Diversity and Discrimination in the Case of the Christian Legal Society


Our struggle to identify the sort of diversity that is conducive to a vibrant, participatory, and just society is primarily a political inquiry, not a constitutional one.

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If one has any doubt about the impoverished state of our public discourse regarding key social concepts such as “diversity” and “discrimination,” look no further than last week’s decision by the Supreme Court in Christian Legal Society (“CLS”) v. Martinez. The case stemmed from the University of California-Hastings School of Law’s decision to withdraw recognition from the student chapter of CLS because, while the group permitted any student to participate in its events, it required that its members and officers affirm a statement of faith, part of which says that biblical standards prohibit “all acts of sexual conduct outside of God’s design for marriage between one man and one woman [including] fornication, adultery, and homosexual conduct.” CLS claimed that the law school’s withdrawal of recognition violated its constitutional rights to free speech, free association, and the free exercise of religion. The law school asserted that its policy is fair and neutral, requiring all student groups to be open to all students. The Supreme Court agreed, reasoning that, while the First Amendment “shields CLS against state prohibition of the organization’s expressive activity, however exclusionary that activity may be,” CLS “enjoys no constitutional right to state subvention of its selectivity.”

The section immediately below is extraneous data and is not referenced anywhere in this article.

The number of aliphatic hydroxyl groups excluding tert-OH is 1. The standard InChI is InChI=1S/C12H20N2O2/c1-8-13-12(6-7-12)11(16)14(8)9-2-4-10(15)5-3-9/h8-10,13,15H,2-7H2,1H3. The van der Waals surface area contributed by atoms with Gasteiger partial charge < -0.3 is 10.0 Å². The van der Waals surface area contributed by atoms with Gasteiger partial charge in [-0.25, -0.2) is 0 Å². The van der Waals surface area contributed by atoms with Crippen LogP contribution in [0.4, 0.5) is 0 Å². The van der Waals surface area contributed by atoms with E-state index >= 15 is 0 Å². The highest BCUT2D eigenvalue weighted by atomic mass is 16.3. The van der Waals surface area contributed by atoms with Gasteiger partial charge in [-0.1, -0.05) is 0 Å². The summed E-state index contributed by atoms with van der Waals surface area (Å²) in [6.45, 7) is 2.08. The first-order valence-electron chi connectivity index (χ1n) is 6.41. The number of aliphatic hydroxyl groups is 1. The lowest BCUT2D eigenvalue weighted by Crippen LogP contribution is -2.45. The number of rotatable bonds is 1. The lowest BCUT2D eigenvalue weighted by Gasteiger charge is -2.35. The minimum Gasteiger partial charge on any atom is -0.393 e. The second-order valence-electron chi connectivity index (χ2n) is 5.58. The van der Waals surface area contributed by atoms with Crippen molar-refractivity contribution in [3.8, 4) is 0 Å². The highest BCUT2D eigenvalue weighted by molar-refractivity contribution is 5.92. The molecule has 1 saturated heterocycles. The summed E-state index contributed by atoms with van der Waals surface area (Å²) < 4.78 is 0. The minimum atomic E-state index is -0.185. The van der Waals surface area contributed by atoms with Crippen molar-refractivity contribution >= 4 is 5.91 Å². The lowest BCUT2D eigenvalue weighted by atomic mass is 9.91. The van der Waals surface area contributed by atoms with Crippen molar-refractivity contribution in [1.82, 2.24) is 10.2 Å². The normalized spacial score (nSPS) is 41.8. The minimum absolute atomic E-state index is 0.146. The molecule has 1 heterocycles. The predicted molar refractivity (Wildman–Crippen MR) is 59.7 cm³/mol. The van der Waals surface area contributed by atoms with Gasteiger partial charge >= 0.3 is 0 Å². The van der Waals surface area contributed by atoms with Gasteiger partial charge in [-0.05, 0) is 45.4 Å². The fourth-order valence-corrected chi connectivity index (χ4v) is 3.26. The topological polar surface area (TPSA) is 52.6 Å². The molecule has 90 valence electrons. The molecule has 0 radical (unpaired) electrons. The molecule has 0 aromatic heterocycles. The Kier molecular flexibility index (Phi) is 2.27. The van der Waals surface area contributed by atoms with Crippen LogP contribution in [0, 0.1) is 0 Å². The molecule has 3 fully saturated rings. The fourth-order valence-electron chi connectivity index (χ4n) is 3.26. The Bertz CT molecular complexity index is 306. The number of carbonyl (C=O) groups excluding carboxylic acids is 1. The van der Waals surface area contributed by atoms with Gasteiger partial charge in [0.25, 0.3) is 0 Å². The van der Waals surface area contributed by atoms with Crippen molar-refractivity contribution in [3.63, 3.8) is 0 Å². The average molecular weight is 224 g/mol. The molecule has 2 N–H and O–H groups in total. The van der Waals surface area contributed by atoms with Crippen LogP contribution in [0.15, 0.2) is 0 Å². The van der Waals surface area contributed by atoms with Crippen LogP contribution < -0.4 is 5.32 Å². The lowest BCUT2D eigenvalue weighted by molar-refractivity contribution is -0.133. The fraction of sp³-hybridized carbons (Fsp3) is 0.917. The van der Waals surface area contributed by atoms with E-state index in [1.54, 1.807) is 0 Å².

Martinez’s importance derives not so much from any dramatic extension or rewriting of constitutional doctrine, but from the shared mindset that appears to have animated the law school’s actions and the Justices’ interpretation and evaluation of those actions as reasonable. Before exploring that mindset, though, we need to clarify what this case is not. CLS did not set out to defy a law school edict that all student groups accept “all comers,” nor was CLS aiming to be supported by taxpayer funds. The evidence suggests that CLS was targeted for exclusion based on the content of its particular membership policy, and the case was never about money.

On the first point, though the Court treated the law school’s policy as though it requires all student groups to accept any student who wishes to join, the procedural history is murky. The evidence in the case suggests that the denial was made pursuant to a school policy prohibiting discrimination on several grounds, including religion and sexual orientation. Ignoring the applicability of this policy in favor of a purported “accept all comers” policy was a significant move by the Court, for it is much more difficult to portray as “viewpoint neutral” a policy that prohibits discrimination based on sexual orientation or religion compared to a policy that requires completely open membership. A viewpoint-neutral policy is much easier to defend against First Amendment challenge. The Court pinned its analysis on the fact that, during the course of litigation, the parties jointly stipulated that the law school has an “all comers” policy. As the dissent points out, the stipulation did not indicate whether the policy was applied to—or even in effect for—the law school’s denial of CLS’s request to be recognized as a student group. The so-called “all comers” policy had not been mentioned, much less put down in writing, until litigation had already begun. The fact that many student groups at the law school espouse belief-based membership requirements shows, at a minimum, that any such policy was not enforced against any group other than CLS.